The more observations you make over time, the better you can define this ellipse, and the more confident you will be in determining the location of the object. And if you can get the numbers you need with sufficient precision, you may find that the object has been observed by another telescope in the past just by chance, having even more data for study.
You can then find a previous image of it and use it to further enlarge your observation data, further determining the numbers that define the ellipse. Astronomy benefits greatly from digital imaging because it is possible to save observations made to a database. Many asteroids and comets observed today were found in older images in this way.
It may sound simple, but it is not easy. The equations needed to do this can be daunting for novice advanced mathematics enthusiasts, and even astronomy students. Astronomer Phil Plait says that when he was an undergraduate, his homework consisted of a list of variables describing an asteroid’s orbital ellipse and a photo of a large area of the sky with “a bazillion stars,” as well as the asteroid itself, somewhere lost in the image.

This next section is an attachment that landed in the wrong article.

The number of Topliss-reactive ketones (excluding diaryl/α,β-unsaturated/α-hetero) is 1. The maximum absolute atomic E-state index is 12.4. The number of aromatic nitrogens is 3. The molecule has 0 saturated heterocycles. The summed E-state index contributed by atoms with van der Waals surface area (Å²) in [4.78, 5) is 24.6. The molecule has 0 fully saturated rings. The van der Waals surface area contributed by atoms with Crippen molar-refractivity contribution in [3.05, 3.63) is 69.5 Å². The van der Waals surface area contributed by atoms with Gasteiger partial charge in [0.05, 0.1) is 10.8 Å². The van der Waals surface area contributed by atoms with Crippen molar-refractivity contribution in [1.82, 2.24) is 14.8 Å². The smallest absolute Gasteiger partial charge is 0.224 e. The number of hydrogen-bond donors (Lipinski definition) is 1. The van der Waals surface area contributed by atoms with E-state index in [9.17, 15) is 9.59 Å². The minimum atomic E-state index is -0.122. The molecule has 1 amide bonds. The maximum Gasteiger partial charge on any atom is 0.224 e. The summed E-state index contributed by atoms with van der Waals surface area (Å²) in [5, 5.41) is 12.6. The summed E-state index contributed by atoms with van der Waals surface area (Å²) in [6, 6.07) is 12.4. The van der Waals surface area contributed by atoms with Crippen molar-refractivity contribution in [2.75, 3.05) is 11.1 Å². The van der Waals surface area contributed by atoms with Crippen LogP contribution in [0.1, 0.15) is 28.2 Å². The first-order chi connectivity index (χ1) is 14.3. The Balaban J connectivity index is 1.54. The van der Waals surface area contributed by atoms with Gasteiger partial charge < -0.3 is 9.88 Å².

Given the sky coordinates of the center of the photograph and the date it was taken, the task was to find the asteroid. For this, it is necessary to apply equations to the given variables and work with mathematics. A ball not as exciting as looking at the sky with powerful telescopes, but indispensable for an astronomer, especially those of a time when there were no computers to do the most “boring” part of the job.
Ok, but how are the calculations made?
But how exactly is this done? What numbers are needed? Well, you’ll need something called orbital elements, or Kepler data, or keplerian data. Calculating the position of a planet was Kepler’s greatest work, hence the homage. These calculations are based on Kepler’s three laws, and Kepler’s data, a set of six parameters that allow the object’s orbit to be defined around any other celestial body.